To understand our economys future, it helps to know our political past.
In 1970, President Nixon appointed respected economist Arthur Burns to head the Federal Reserve System. Prices were rising, but so was unemployment. Nixon, convinced that joblessness was the bigger of the two obstacles to his 1972 re-election bid, came up with a plan: He would pressure Burns to keep interest rates low, thereby helping ensure a robust economy during the run-up to the election.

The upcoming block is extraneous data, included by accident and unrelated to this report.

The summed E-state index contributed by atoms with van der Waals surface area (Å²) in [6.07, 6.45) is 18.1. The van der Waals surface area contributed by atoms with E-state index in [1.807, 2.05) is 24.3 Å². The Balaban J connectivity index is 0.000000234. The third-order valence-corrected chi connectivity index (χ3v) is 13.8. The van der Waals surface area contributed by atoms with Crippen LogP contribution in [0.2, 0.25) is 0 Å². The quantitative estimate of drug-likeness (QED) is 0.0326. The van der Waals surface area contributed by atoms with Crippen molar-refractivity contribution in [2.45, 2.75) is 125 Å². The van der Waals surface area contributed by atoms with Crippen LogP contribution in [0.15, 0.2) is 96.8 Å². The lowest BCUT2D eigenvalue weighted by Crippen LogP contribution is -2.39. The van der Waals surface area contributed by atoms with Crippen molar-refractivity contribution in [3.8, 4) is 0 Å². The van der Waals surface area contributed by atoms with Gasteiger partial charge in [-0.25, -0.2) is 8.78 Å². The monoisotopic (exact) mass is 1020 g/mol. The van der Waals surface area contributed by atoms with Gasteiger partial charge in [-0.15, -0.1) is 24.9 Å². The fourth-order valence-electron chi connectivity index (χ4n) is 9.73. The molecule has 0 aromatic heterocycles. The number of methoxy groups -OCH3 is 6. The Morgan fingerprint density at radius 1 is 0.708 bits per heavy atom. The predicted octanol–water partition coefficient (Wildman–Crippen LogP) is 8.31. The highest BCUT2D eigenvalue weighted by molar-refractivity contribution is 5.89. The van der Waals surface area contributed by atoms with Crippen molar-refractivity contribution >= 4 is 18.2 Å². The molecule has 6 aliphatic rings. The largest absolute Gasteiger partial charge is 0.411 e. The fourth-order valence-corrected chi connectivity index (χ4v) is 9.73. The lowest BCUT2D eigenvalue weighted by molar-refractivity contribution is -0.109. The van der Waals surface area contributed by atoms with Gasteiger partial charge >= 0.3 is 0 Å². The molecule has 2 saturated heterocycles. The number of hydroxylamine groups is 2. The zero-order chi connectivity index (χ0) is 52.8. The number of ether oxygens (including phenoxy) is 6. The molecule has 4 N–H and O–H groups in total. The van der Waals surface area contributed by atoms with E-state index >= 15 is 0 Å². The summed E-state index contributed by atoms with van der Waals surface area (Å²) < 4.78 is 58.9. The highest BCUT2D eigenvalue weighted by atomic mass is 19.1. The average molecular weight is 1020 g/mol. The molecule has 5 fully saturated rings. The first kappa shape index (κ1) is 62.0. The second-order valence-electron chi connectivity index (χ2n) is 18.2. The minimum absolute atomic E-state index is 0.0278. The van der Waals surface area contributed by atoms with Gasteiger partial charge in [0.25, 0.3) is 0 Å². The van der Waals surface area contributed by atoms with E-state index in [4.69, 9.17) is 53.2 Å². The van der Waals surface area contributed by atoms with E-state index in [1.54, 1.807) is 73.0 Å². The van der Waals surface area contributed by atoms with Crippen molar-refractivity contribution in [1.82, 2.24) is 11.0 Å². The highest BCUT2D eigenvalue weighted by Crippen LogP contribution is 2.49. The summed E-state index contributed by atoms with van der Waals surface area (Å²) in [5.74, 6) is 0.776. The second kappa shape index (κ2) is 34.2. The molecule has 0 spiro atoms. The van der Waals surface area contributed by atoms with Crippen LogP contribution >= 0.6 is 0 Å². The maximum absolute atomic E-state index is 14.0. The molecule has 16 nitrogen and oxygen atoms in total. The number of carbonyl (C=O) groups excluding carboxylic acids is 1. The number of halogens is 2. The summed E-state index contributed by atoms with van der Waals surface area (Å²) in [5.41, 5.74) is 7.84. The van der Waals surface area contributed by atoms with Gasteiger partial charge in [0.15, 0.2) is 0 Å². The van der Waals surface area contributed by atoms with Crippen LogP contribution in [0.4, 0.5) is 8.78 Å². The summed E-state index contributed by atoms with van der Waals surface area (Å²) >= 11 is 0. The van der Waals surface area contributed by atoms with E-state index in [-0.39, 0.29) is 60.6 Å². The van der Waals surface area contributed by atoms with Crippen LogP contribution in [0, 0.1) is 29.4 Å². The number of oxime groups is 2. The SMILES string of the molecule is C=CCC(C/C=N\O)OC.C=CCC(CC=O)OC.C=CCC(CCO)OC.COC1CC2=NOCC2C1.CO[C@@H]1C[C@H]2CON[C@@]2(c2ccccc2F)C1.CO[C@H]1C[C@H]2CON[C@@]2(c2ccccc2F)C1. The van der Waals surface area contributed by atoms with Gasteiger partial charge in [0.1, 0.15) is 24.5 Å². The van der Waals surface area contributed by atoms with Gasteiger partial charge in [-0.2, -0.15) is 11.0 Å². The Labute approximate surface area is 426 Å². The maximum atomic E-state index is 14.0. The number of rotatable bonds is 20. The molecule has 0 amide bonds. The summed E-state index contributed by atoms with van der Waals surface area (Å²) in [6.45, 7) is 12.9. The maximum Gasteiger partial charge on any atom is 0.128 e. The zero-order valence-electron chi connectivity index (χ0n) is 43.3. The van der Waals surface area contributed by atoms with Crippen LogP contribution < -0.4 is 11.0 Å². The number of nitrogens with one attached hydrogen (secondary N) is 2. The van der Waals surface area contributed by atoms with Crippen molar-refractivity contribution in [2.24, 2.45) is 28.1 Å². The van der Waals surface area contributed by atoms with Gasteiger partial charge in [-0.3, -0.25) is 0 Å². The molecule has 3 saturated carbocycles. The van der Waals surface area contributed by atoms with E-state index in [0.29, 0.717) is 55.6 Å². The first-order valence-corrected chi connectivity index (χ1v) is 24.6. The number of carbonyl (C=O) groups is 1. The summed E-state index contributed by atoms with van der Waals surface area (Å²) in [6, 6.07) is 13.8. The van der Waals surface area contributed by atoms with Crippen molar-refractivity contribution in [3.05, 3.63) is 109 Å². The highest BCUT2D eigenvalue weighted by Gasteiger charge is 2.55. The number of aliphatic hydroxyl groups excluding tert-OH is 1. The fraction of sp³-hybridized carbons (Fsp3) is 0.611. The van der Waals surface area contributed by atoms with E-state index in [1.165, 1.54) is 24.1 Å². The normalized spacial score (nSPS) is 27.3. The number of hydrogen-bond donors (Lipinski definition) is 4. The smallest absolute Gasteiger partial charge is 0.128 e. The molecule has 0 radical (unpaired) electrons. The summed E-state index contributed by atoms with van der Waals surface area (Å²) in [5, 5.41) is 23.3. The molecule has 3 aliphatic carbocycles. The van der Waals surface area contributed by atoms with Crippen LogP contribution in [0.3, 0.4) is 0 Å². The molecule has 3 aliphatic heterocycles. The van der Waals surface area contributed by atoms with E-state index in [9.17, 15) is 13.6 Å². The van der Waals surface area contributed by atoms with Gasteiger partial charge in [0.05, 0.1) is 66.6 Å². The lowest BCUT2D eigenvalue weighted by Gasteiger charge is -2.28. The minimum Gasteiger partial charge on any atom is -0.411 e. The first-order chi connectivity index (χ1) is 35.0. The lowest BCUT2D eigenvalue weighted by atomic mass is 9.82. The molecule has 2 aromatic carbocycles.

Burns capitulated, but inflation got worse.
Nixon responded in August of 1971 by imposing wage and price controls, which suppressed obvious symptoms of inflation but did nothing to tame the underlying cause. After the controls were lifted, inflation roared until the end of the decade, creating economic dislocations and eroding investment capital. A tactic meant to reduce unemployment ended up creating a years-long inflationary recession.
|Burton A. Abrams is a Research Fellow at the Independent Institute and Professor of Economics at the University of Delaware. He is the author of the new book, The Terrible 10: A Century of Economic Folly from the Independent Institute.|